Wells Fargo instituted an action in California trial court seeking damages for breach of contract on the indenture and also asking the court to provide it with injunctive relief that would prohibit the distribution of any funds to the Tribe and compel the Authority to deposit DAR payments into the custodial account with Wells Fargo. On cross motion for summary judgement the trial court ruled that the Tribe was indeed in breach of the indenture, but declined to provide Wells Fargo with the requested injunctive relief. On appeal, the appellate court affirmed.

The Court’s Analysis

Wells Fargo advanced three arguments: First, that all revenues received by the Authority from the operation of the resort and casino were payable to the Tribe, and therefore the security interest of Wells Fargo extended to these revenues even before they were deposited into the custodial account. Second, that the Tribe had an obligation to deposit distributions into the custodial account, whether or not they constituted DAR. And Third, that the Authority itself had an obligation to deposit funds into the custodial account for payment of the indenture debt.

The appellate court dispatched all three arguments. The pledge agreement providing for the deposit of the DAR to the custodial account required that funds be deposited to the account in accordance with the bridge loan agreement. Under the terms of the bridge loan, the Authority was not permitted to make distributions to the Tribe post-default, so that there were no funds “payable” to the Tribe. Moreover, by the terms of the pledge documentation, the only security for the indenture debt was the custodial account at Wells Fargo. Therefore, post-default, the indenture trustee had neither a right nor a security interest in any revenues of the resort and casino. The court also rejected Wells Fargo’s argument that the Tribe had an independent obligation to deposit funds into the custodial account, an apparent attempt to reach the funds permitted by the lenders to be paid to the Tribe by the Authority for tribal governance and function. The only obligation was to make deposit of the DARs, the court said, of which there were none post-default. Finally, the Authority had no obligation to deposit funds into the custodial account, the court reasoned, as there was no privity between the Authority and Wells Fargo.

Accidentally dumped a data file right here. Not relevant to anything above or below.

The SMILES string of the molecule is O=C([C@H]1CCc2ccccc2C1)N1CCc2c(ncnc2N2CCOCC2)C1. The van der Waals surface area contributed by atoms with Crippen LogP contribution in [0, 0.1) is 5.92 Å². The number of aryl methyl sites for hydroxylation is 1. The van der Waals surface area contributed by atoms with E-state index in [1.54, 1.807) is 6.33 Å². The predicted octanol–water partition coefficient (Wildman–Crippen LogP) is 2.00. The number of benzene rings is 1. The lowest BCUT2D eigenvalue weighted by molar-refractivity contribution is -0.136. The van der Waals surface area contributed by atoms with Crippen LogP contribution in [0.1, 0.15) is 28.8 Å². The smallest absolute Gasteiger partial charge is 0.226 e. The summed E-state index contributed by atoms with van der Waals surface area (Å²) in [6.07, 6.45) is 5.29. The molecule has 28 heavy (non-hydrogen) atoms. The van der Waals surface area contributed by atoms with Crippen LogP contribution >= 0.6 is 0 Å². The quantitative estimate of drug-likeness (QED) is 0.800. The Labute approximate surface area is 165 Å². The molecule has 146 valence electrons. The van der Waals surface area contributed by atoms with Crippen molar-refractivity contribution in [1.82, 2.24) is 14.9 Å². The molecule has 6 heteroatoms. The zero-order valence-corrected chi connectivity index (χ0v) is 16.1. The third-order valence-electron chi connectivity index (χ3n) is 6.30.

Takeaways

Obviously, the Cabazon case turns on its specific facts and the peculiar terms of the debt documentation that governed the relationship between the Tribe and the Authority on the one hand and among the holders of indenture debt and bridge loan debt on the other. Nonetheless, the case highlights a common issue often faced by holders of muni-debt. While revenues of the borrower may have a common or interrelated source, the noteholders’ recourse for payment and/or security interest may not arise until the funds are deposited into a specified account, and funds may never reach that account because they are picked off by other creditors with supervening rights. Debt holders should not assume that courts will be sympathetic to arguments that reach beyond the plain meaning of the documentation to expand the type of issuer revenues that support the debt.